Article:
Though the digital age is very young, technology is evolving faster than many, particularly elderly people, can possibly cope with. There is no denying that Smartphones are extraordinary and the capabilities of personal computers truly astonishing. If we choose to, we can conduct global business from our bed or a moving vehicle. However, we are also seeing some adverse effects of the new technology on human communication. Frequent users have developed an abbreviation of language, which may be useful to some extent, but it does little for conveying intended meaning in interpersonal communication, except perhaps when it comes to bullying. Indeed, the anonymity technology provides has caused an upsurge in bullying and the consequence is an increase in teen suicide.
Gillian Farry, BA, MA and Master Practitioner in Neuro-Linguistic Programming, has written a book that I think should be mandatory in every school curriculum. Untie Your Tongue and Speak Purrfectly! is a concise guide to effective communication. (The book is illustrated with black cats, hence its purrfect quality.) Gillian reminds us that simply how we present to others is communication. If we are self-absorbed, lack empathy or fail to listen, communication with others will be less than purrfect. We need to be aware that our facial expressions and body language are as important as the words we say. And most importantly, we need to remember that we should not assume that our own personal meaning is included in our message, that if we say something, our meaning will be conveyed too. This is not the case. Everyone’s understanding of language differs and everyone’s perception of a situation changes with how they read the person saying it. When we are emotional, or if we are ambiguous, we cannot expect our meaning to be always understood.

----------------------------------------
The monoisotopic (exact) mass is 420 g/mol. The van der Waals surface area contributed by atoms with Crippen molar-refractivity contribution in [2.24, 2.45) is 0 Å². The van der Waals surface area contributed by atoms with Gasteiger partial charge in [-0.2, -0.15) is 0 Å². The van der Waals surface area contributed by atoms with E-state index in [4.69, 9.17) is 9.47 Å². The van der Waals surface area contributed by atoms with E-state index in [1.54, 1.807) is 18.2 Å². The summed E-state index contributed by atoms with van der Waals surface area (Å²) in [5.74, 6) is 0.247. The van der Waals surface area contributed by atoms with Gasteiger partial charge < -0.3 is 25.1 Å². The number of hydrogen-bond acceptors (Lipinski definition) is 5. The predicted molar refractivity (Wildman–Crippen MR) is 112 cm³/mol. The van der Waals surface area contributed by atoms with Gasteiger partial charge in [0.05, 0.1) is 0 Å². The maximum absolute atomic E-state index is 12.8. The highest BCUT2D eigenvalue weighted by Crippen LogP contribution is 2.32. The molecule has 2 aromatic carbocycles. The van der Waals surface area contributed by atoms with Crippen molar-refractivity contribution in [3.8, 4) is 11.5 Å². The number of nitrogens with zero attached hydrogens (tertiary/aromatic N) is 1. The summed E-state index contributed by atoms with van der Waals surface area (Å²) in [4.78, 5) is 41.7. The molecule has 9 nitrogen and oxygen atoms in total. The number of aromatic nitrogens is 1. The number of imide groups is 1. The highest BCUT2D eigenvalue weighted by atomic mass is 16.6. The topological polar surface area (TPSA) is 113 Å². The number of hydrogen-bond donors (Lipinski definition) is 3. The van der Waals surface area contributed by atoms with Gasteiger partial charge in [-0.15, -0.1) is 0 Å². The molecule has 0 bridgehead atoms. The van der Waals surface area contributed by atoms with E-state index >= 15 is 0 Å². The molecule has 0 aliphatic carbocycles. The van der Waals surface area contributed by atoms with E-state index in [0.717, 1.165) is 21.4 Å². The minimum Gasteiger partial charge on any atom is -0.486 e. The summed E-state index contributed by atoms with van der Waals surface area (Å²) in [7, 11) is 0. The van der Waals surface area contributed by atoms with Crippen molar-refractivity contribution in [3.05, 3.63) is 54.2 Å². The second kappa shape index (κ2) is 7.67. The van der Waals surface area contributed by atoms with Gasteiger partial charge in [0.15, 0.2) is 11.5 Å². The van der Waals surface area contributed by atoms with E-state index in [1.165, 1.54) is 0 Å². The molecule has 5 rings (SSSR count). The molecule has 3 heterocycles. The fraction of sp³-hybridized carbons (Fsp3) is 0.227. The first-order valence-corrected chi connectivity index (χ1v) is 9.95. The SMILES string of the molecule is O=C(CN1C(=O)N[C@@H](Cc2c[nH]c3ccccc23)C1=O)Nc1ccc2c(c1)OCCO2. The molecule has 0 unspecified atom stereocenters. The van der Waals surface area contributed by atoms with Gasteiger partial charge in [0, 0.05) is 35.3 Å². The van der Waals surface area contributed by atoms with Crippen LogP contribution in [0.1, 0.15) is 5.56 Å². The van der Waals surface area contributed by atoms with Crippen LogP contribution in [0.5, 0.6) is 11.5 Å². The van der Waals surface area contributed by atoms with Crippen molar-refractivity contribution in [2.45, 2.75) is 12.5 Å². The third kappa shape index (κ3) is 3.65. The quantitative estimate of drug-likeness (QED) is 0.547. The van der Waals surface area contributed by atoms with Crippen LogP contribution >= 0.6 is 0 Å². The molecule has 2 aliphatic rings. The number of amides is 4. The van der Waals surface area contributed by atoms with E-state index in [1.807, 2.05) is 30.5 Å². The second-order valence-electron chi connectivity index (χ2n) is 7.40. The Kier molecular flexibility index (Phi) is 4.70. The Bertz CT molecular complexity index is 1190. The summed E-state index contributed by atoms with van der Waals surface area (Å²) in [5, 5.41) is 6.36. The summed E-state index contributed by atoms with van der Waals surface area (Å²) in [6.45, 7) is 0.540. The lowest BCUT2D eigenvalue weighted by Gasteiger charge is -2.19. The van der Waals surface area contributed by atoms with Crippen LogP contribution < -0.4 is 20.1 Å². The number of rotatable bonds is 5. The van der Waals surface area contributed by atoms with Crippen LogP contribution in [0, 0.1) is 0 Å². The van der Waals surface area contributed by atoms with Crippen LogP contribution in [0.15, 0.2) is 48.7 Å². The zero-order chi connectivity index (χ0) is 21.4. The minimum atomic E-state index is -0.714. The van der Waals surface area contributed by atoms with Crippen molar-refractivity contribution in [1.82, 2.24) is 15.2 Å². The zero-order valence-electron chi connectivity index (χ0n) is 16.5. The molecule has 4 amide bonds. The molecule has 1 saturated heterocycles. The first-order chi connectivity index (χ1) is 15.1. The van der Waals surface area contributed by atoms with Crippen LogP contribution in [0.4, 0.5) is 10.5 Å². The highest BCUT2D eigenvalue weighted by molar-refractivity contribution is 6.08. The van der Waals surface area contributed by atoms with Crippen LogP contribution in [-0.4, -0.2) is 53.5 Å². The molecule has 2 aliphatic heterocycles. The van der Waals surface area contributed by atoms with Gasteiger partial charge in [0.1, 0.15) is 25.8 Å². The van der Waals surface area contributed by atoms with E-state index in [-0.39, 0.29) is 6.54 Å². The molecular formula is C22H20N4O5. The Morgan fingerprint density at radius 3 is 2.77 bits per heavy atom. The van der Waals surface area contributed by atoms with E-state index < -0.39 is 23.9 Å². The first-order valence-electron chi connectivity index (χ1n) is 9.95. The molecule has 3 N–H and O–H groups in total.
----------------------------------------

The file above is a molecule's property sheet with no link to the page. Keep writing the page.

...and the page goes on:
If we only converse in ‘text speak’ or fail to learn to ‘read’ or listen to others, if we fail to learn how to communicate in a way that is expected of us in certain situations or if we do not develop empathy, we may not get out of life all that we could have. Gillian’s excellent book teaches us what we need to know to communicate kindly and effectively.